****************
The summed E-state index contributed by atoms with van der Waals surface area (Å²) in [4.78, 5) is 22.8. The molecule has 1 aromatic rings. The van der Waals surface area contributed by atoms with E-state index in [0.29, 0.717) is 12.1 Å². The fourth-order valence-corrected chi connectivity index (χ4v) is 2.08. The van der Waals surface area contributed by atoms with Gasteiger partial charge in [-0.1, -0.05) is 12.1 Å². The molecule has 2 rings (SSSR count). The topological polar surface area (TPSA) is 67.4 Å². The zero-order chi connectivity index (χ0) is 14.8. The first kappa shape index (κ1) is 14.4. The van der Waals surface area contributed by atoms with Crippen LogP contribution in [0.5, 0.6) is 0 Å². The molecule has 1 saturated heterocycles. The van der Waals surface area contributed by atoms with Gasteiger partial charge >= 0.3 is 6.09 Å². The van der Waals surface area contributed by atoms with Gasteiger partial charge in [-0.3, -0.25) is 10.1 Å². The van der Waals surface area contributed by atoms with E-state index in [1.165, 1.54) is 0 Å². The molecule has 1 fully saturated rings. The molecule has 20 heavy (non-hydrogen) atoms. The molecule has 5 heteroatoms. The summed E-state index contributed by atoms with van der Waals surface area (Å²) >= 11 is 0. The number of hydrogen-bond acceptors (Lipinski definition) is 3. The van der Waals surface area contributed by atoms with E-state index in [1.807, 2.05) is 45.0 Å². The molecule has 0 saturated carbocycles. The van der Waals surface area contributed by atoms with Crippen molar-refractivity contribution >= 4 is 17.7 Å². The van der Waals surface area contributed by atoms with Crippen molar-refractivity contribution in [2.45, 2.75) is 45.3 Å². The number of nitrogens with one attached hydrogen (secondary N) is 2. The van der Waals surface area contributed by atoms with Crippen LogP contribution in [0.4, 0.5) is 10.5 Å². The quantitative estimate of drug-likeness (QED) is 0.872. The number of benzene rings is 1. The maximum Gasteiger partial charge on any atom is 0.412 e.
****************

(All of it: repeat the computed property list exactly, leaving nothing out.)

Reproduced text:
The summed E-state index contributed by atoms with van der Waals surface area (Å²) in [4.78, 5) is 22.8. The molecule has 1 aromatic rings. The van der Waals surface area contributed by atoms with E-state index in [0.29, 0.717) is 12.1 Å². The fourth-order valence-corrected chi connectivity index (χ4v) is 2.08. The van der Waals surface area contributed by atoms with Gasteiger partial charge in [-0.1, -0.05) is 12.1 Å². The molecule has 2 rings (SSSR count). The topological polar surface area (TPSA) is 67.4 Å². The zero-order chi connectivity index (χ0) is 14.8. The first kappa shape index (κ1) is 14.4. The van der Waals surface area contributed by atoms with Crippen LogP contribution in [0.5, 0.6) is 0 Å². The molecule has 1 saturated heterocycles. The van der Waals surface area contributed by atoms with Gasteiger partial charge >= 0.3 is 6.09 Å². The van der Waals surface area contributed by atoms with Gasteiger partial charge in [-0.3, -0.25) is 10.1 Å². The van der Waals surface area contributed by atoms with E-state index in [1.165, 1.54) is 0 Å². The molecule has 1 fully saturated rings. The molecule has 20 heavy (non-hydrogen) atoms. The molecule has 5 heteroatoms. The summed E-state index contributed by atoms with van der Waals surface area (Å²) >= 11 is 0. The number of hydrogen-bond acceptors (Lipinski definition) is 3. The van der Waals surface area contributed by atoms with E-state index in [1.807, 2.05) is 45.0 Å². The molecule has 0 saturated carbocycles. The van der Waals surface area contributed by atoms with Crippen molar-refractivity contribution >= 4 is 17.7 Å². The van der Waals surface area contributed by atoms with Crippen molar-refractivity contribution in [2.45, 2.75) is 45.3 Å². The number of nitrogens with one attached hydrogen (secondary N) is 2. The van der Waals surface area contributed by atoms with Crippen LogP contribution in [0.4, 0.5) is 10.5 Å². The quantitative estimate of drug-likeness (QED) is 0.872. The number of benzene rings is 1. The maximum Gasteiger partial charge on any atom is 0.412 e.